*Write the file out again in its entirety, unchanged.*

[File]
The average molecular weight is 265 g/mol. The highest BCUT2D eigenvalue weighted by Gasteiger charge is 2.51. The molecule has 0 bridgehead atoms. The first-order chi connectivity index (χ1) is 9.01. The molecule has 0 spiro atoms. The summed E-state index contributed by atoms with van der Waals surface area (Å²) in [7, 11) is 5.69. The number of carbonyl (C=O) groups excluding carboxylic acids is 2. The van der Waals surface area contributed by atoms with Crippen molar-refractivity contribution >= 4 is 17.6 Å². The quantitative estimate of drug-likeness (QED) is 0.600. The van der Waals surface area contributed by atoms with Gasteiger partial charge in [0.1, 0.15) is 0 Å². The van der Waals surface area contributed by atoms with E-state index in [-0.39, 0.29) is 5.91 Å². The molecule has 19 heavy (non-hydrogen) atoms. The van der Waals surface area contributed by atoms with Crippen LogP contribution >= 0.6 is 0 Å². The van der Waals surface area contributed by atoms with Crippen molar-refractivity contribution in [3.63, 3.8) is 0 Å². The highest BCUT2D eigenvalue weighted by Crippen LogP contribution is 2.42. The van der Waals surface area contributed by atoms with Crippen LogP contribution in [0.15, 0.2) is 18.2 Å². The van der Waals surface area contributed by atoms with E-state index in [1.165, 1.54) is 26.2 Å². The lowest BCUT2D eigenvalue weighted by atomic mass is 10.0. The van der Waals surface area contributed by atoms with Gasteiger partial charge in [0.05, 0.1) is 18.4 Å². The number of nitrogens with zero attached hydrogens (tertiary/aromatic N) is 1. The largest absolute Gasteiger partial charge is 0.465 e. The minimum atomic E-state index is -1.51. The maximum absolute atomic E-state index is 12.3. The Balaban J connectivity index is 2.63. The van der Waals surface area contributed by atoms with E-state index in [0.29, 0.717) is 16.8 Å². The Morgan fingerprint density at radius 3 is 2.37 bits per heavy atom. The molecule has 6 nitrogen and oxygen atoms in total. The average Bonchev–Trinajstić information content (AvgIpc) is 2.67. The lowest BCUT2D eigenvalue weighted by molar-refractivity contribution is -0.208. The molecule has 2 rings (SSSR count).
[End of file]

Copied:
The average molecular weight is 265 g/mol. The highest BCUT2D eigenvalue weighted by Gasteiger charge is 2.51. The molecule has 0 bridgehead atoms. The first-order chi connectivity index (χ1) is 9.01. The molecule has 0 spiro atoms. The summed E-state index contributed by atoms with van der Waals surface area (Å²) in [7, 11) is 5.69. The number of carbonyl (C=O) groups excluding carboxylic acids is 2. The van der Waals surface area contributed by atoms with Crippen molar-refractivity contribution >= 4 is 17.6 Å². The quantitative estimate of drug-likeness (QED) is 0.600. The van der Waals surface area contributed by atoms with Gasteiger partial charge in [0.1, 0.15) is 0 Å². The van der Waals surface area contributed by atoms with E-state index in [-0.39, 0.29) is 5.91 Å². The molecule has 19 heavy (non-hydrogen) atoms. The van der Waals surface area contributed by atoms with Crippen LogP contribution >= 0.6 is 0 Å². The van der Waals surface area contributed by atoms with Crippen molar-refractivity contribution in [3.63, 3.8) is 0 Å². The highest BCUT2D eigenvalue weighted by Crippen LogP contribution is 2.42. The van der Waals surface area contributed by atoms with Crippen LogP contribution in [0.15, 0.2) is 18.2 Å². The van der Waals surface area contributed by atoms with E-state index in [1.165, 1.54) is 26.2 Å². The lowest BCUT2D eigenvalue weighted by atomic mass is 10.0. The van der Waals surface area contributed by atoms with Gasteiger partial charge in [0.05, 0.1) is 18.4 Å². The number of nitrogens with zero attached hydrogens (tertiary/aromatic N) is 1. The largest absolute Gasteiger partial charge is 0.465 e. The minimum atomic E-state index is -1.51. The maximum absolute atomic E-state index is 12.3. The Balaban J connectivity index is 2.63. The van der Waals surface area contributed by atoms with E-state index in [0.29, 0.717) is 16.8 Å². The Morgan fingerprint density at radius 3 is 2.37 bits per heavy atom. The molecule has 6 nitrogen and oxygen atoms in total. The average Bonchev–Trinajstić information content (AvgIpc) is 2.67. The lowest BCUT2D eigenvalue weighted by molar-refractivity contribution is -0.208. The molecule has 2 rings (SSSR count).